Last Updated May 5, 2010 1:25 PM EDT
BNET: What inspired you to write this book?
Florida: I had just become head of the Martin Prosperity Institute at the University of Toronto and had moved from the United States to Canada. I was building a media and consulting company, establishing a new teaching program at the university, and learning about a new country, so I had all of this stuff on my plate. The last thing I wanted to do was write a book.
Then the economic crisis happened. I found myself trying to get a handle on it. I wanted to figure out why the crisis was so much worse in the United States than it was in Canada. Why were Canada's banks stable, while in the U.S. at that moment, the financial system looked to be collapsing? An editor friend at the Atlantic Monthly called me and said, "We're thinking about doing an issue on the collapse of New York and the financial crisis. Would you help me with it?" During our conversations, it became apparent to me that New York would not collapse and that the effects of the crisis would be felt more forcefully in older, manufacturing-oriented regions like Detroit, Pittsburgh, Cleveland, and Buffalo. They would also feel the crisis in the "cities of sand," - like Phoenix and Las Vegas - that had been developed through huge real-estate speculation. The editor said, "Well, why don't you write a story about that?" I did. The article, "How the Crash Will Reshape America," ended up being one of the most impactful things I'd ever done.
I had written my dissertation years ago on housing finance and then gone off to study industry and innovation, so I had to go back to my initial work and also go study the conditions that caused previous crises and depressions, the Great Depression of the 1930s and the Long Depression of the 1870s and '80s. But I wanted to write a book not so much about crises, but about the kinds of things that could spur recovery. I wanted to write about the role of economic geography in economic recovery.
BNET: In the book you use the term "the New Normal." I've interviewed dozens of prominent writers and thinkers over the last couple of years, and many of them use this term. What are the main elements of your New Normal?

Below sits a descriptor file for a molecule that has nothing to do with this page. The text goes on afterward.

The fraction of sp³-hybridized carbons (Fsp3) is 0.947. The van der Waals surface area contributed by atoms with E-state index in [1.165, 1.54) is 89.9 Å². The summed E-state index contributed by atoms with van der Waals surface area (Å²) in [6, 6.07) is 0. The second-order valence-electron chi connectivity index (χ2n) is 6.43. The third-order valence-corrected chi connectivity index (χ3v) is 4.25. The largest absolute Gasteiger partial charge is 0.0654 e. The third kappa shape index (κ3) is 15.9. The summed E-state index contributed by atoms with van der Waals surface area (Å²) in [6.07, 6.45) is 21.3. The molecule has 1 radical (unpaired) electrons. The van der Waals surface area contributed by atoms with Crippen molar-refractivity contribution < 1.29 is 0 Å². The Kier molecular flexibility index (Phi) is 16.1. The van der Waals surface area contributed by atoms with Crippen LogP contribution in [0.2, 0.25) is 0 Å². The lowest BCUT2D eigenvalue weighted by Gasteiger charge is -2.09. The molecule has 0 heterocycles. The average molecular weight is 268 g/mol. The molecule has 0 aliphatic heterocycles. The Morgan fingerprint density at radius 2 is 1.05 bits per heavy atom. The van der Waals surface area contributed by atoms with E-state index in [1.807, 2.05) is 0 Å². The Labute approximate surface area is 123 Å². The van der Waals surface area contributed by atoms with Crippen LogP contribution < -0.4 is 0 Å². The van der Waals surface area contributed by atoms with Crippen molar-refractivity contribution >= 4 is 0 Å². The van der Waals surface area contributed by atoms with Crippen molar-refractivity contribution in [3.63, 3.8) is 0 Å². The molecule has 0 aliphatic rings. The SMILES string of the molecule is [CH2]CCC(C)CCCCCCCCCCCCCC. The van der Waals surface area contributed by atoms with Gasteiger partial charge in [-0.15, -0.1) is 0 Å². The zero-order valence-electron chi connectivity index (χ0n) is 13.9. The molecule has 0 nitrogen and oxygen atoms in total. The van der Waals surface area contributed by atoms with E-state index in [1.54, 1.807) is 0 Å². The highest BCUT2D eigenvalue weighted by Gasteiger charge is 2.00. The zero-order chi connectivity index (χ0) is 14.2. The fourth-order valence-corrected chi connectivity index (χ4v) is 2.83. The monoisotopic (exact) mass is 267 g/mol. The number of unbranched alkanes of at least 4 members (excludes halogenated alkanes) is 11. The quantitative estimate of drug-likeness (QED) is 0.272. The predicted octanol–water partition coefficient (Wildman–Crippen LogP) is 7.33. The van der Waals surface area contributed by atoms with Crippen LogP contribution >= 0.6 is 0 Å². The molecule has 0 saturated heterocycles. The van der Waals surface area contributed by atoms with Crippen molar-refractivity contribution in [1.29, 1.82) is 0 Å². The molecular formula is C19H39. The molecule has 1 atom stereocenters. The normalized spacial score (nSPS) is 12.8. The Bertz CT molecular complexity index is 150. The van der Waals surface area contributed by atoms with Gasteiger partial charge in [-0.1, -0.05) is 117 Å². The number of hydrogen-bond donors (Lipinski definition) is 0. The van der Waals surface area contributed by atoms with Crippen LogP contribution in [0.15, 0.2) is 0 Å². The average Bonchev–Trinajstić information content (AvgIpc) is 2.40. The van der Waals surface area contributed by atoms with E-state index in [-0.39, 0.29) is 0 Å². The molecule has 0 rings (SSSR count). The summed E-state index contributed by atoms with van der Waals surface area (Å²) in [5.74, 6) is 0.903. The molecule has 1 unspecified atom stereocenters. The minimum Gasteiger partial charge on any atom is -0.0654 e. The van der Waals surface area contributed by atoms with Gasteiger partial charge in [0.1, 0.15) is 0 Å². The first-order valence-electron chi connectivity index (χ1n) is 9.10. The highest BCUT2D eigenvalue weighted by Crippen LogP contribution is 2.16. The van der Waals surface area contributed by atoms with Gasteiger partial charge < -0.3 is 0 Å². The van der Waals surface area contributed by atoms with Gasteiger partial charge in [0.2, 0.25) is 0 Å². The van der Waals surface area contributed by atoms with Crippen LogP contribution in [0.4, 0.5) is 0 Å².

Florida: I think every crisis or "great reset" really changes the dynamics of society. One of the things we really don't understand is how New Normals come about and how long they take. The first thing that dawned on me was that our New Normal will not appear tomorrow. We are in the process of working on it and creating it as we rebuild after the crisis. In the past, this was a two- to three-decade process.
I give an example in the book is about my dad. He was eight years old in 1929 when the stock markets collapsed, living in a small tenement apartment in Northern New Jersey with his parents and seven brothers and sisters. At that time, he could never have imagined that in his mid-30s, he would buy his first home in what he would have thought of as a farming area. He was moving into a "suburban house," an idea he'd had no conception of several years before.
So much of our New Normal is going to be defined by the geography in which we live and work. Before the Great Depression, we were an agricultural society where people lived on or near farms and spent the preponderance of their income feeding and clothing themselves. After the Depression, we had massive urban industrial centers and new suburbs surrounding them. And now, we're once again going to have to create a whole new way of organizing ourselves, of living and working. We'll have a whole new pattern of urbanization. I think we'll see the rise of bigger urban centers, mega-regions like the Boston-New York-Washington corridor. A big thing will be the rebuilding of suburbs as they become denser and more closely linked with subways, light rail or high-speed rail. Our urban centers will change from areas of 5 to 10 million into areas of 20 or even 50 million.
We'll shift from material consumption to experience consumption. We'll spend less of our limited resources on housing, transport and energy and more on technology and developmental, education, travel, and artistic and cultural experiences.
BNET: People have talked about the economic crisis being rooted in material consumption. Is the American psyche unhealthy by nature, or are some elements of the solution embedded in there as well?
Florida: We went off the rails over the last 20 to 30 years. This happens with every crisis. We were building a new knowledge-driven, highly creative economy. You could see it in the 20 million new jobs in the creative sectors of science, technology, arts, media and culture. I'm not saying those are all perfect jobs, but the people doing them tend to draw on their skills and talents and develop more meaning and purpose in their lives. Instead of pursuing that kind of American dream, during both the tech boom and the subsequent real-estate boom, for some reason we got confused. We thought that the American Dream was building two or three huge houses and buying more cars. It's a pretty empty dream...a sense of "keeping up with the Joneses."